Gardens Matter

Beyond beautifying the neighbourhood, beyond glossy magazine trendiness, beyond the elitism that sometimes goes with gardening; the garden itself, in most of its variations and conditions, has value. Gardens can be a retreat and a refuge, not just for the owners but for a variety of life, from plants to the feathered and the furred and the spineless. Gardens not only reflect and enlarge the minds of their creators, but they can also contribute to the community and the broader environment, and, at their best, serve as a physical and mental link to a wider and wilder world. As human populations expand and natural habitats become more and more encroached upon, the true value of gardens needs to be recognized, and their growth and expansion encouraged.

Back garden view from the patio, summer of 2012.

While there is little chance in my lifetime that people will come to appreciate an abandoned, weedy lot over a meticulously groomed lawn, it is important to understand that for wildlife, the abandoned lot has far more value than the almost sterile lawn. Now I am not suggesting we allow our home landscapes be allowed to run rampant! Society is not ready for that yet. However, it is possible to create naturalistic gardens that would have the same value as the abandoned lot in regards to the diversity that it can support. Gardens that matter welcome both wildlife (in all its forms) and humanity.

Perfection in the garden can often be counter-productive because expecting perfection in a garden is at odds with the natural basis of its existence. Perfect plants, crystal clear ponds, and perfect unchanging designs often come with the broad use of herbicides and pesticides and constant interference in the natural processes of plants. Besides, trying to achieve perfection in creative endeavours ignores the subjectivity that governs the appreciation of any creative act.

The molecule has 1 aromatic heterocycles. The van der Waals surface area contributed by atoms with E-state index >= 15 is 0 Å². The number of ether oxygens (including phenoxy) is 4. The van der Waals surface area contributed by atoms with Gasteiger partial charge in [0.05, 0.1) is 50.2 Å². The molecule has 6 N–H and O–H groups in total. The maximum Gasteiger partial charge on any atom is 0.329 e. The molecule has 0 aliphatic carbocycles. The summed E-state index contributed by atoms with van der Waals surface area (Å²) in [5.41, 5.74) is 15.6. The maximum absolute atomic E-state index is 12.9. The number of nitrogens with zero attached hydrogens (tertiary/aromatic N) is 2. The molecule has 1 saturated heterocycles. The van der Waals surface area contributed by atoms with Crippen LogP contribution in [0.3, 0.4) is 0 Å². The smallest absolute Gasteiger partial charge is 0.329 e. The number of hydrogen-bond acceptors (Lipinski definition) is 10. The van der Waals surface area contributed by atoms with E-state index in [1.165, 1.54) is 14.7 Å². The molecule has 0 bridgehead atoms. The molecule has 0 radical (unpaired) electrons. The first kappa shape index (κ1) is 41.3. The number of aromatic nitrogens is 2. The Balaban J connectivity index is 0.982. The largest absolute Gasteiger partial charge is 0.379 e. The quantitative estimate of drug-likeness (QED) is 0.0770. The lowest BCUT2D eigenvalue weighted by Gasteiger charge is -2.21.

The root of a garden is in the living soil and photosynthesizing plants under the care and guidance of imperfect humans–all within an ever-changing environment. However, seeing gardens as essentially natural contrivances reflecting human creativity, while still connecting to a wider natural world does allow us to make some generalizations about some key features that all naturalistic gardens benefit from. So, within a framework of sound gardening practice, but still allowing for human creativity and imagination, I offer the following as a list of essentials for gardens that matter:

  • a variety of plants–annuals, perennials, grasses, shrubs, and trees–mostly locally native if possible.
  • limited areas of groomed lawn
  • plant moisture requirements in tune with the local climate
  • no bare soil (use plant ground covers and organic mulch)
  • water access for all
  • a pond
  • logs, snags and woodpiles
  • little or no pesticide or herbicide use
  • space to sit and surfaces to socialize (but not too much)
  • a willingness to accept a certain amount of natural disorder.

Whether or not we like it, gardens extend beyond their boundaries by affecting the air we breathe, and by serving as avenues for all sorts of life, so that even when walled they do not hinder those with wings, and even when covered they can’t halt incursions of invertebrates and the ebb and flow of micro life. The recognition that gardens are always part of a wider ‘natural’ environment, but still reflect the minds of their creators, is the key to the door that leads us to consider what best contributes to the making of a nature-friendly garden, a garden that truly matters.

(All photographs from our garden in Edmonton, Alberta)

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